Friday, December 30, 2011

A Chip Off the Old Block...

Penned by myself in collaboration with the inestimable Cho Jong Ik here.
At 11AM yesterday morning, Kim Jong Eun gathered 100,000 or more Pyongyang civilians and soldiers in Kim Il Sung Square for a massive commemoration of the life of Kim Jong Il. However, in reality the event itself was more meaningful as a proclamation of the presence of a new leader of the North Korean people.

As such, the focus was less on memorializing the departed than about firmly establishing and demanding loyalty to both the dictatorship of Kim Jong Eun and the revolution. If Kim Jong Eun walking alongside the hearse carrying his deceased father during Wednesday's funeral cort├Ęge while shedding visible tears was intended to portray a son filled with 'filial respect', a highly valued emotion in traditional parts of East Asia, then yesterday was intended to show the people of North Korea and the world that the regime will go on, come what may.

It was Kim who stepped first onto the podium, followed by regime heavyweights Kim Yong Nam, Jang Sung Taek, Lee Young Ho and more. Once again, Kim was stamping the seal of the supreme leader in the people's minds.

In his comments, Supreme People's Assembly Standing Committee Chairman Kim Yong Nam demanded, "Carry forth comrade Kim Jong Eun as both the leader of the Party and the Supreme Commander of the military," adding for emphasis, "Completing the succession was Kim Jong Il's greatest achievement." It was not a eulogy, it was a call to arms.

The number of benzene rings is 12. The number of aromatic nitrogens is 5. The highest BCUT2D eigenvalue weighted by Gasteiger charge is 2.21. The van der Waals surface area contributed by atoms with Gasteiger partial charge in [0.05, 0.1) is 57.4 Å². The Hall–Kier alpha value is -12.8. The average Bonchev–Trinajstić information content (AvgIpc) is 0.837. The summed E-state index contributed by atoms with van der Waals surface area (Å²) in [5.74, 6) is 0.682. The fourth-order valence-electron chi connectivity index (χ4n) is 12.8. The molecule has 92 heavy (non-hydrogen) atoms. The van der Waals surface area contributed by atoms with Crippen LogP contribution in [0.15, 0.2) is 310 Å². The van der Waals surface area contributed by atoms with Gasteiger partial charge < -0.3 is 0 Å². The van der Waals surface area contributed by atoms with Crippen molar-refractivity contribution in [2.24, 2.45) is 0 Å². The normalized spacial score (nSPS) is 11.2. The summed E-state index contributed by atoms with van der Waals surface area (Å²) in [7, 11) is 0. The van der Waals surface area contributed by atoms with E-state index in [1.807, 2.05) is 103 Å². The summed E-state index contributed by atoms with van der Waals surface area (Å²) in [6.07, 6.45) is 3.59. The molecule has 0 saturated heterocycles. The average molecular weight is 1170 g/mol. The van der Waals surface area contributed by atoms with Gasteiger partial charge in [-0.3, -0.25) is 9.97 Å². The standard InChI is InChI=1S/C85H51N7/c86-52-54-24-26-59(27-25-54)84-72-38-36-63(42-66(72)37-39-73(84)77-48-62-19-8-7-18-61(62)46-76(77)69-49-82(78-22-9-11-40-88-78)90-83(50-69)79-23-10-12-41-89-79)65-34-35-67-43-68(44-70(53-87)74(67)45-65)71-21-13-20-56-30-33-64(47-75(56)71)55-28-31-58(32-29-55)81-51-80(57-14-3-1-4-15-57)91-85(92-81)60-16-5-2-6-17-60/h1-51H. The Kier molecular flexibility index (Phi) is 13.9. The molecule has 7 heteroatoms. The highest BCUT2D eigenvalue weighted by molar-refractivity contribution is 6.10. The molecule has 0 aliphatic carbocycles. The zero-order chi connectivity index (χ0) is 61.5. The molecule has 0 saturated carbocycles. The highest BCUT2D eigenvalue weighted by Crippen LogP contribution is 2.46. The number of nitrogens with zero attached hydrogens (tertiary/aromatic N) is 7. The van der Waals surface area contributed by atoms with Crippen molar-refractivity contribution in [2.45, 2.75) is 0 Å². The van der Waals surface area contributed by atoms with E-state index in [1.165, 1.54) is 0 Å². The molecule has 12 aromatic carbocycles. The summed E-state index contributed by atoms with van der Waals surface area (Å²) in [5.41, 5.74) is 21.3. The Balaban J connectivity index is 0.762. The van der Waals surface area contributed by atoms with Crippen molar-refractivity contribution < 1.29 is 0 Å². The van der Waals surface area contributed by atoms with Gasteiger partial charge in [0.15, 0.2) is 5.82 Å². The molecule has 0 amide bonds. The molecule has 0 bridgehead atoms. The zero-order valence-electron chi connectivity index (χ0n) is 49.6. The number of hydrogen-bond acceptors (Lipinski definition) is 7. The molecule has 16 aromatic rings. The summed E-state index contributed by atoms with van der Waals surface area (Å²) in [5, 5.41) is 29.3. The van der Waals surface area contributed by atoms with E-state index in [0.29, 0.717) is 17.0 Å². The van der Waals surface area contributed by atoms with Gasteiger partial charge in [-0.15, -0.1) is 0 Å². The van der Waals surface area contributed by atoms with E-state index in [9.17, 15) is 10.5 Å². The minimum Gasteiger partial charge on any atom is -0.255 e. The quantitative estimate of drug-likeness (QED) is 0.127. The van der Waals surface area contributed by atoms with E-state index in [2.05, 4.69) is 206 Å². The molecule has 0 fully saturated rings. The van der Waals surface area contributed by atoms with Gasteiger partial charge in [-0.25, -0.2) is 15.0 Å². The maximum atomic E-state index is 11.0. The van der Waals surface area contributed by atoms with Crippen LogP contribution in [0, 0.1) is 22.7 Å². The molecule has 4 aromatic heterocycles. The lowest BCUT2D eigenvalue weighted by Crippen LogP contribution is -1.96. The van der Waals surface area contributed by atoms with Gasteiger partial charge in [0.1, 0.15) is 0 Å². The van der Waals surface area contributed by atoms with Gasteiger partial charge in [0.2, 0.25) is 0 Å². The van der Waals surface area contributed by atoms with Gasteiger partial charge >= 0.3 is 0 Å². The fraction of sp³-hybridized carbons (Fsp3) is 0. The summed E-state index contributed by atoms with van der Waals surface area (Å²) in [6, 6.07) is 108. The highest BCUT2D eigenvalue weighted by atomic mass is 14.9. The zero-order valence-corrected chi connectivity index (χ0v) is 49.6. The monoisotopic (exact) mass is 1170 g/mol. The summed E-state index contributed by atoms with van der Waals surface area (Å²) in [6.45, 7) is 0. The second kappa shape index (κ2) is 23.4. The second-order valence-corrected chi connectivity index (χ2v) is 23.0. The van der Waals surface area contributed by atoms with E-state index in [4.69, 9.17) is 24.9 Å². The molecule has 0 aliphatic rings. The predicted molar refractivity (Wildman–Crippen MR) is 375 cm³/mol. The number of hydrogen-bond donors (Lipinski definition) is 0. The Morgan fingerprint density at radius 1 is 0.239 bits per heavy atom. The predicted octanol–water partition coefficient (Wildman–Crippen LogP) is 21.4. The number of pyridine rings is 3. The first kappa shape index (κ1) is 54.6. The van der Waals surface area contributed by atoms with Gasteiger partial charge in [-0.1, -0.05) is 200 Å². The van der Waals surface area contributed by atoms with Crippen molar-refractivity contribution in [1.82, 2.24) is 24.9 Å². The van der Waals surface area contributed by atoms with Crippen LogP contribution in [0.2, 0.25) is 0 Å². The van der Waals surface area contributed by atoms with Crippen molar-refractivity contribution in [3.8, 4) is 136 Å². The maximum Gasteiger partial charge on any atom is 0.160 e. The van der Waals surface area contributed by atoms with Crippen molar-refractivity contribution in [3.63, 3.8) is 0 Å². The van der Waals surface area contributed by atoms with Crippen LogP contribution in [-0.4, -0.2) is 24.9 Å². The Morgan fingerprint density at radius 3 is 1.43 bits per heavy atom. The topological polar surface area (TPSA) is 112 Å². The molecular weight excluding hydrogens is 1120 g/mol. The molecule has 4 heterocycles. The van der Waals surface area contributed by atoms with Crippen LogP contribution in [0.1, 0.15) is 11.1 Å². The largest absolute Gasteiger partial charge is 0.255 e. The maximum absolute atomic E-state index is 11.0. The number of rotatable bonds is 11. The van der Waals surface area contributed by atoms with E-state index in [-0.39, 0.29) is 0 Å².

Party secretary Kim Gi Nam spoke similarly, calling for loyalty by looking to the lineage of the new leader, pointing out, "We must accept and carry forth respected comrade Kim Jong Eun highly as the core of the leadership, and develop the strength of the Party of Kim Il Sung and Kim Jong Il."

But Kim himself did not speak, something which did not come as a surprise. At a similar event upon the death of Kim Il Sung, Kim Jong Il did not make a speech, either. As such, it may be that North Korea is planning to utilize the 'man of mystery' strategy in the process of Kim Jong Eun's idolization, just as Kim Jong Il did. 
Kim, lest we should forget, managed to make just one public statement in fully 37 years of rule. To those who are looking for a more open and approachable North Korean regime to emerge, it was a bad way to begin.
I'm firmly in favor of optimism, and in complete agreement with the diplomatic wait-and-see tactics that the allied Six-Party Talks protagonists appear to have adopted, but only the willfully blind would say that what we've seen since December 19th has been encouraging.

Simply, we would be wise to hope that a period of regime consolidation is seen in Pyongyang as a built-in and necessary part of an already existing program of modest change that the new broom has in store for an expectant world. That is what passes for optimism at this particular moment in time.

Thursday, December 22, 2011

The Kim Who Is Now 'There' But Not 'There'

In April, 2011 I wrote this, suggesting reasons why Kim Jong Eun cannot rule through the National Defense Commission as his father did. It is worth briefly reflecting on.

On Tuesday, December 20th the National Intelligence Service, in a report to the National Assembly Intelligence Committee, stated, "(Kim Jong Eun has been declared the successor but until such time as he becomes the official supreme leader) they will establish transitional ruling organs with the Party Central Military Commission at the core, and there present policy will be discussed."

In its current incarnation, the Central Military Commission does not represent the long term answer to the conundrum of through what or whom Kim Jong Eun should rule. As such, if he cements his leadership in the coming months without crisis, Kim will presumably get around to taking on the mantle of Chosun Workers' Party Chief-Secretary, yes perhaps via a Party Congress, and may then begin to rule North Korea through the overall Party apparatus that way.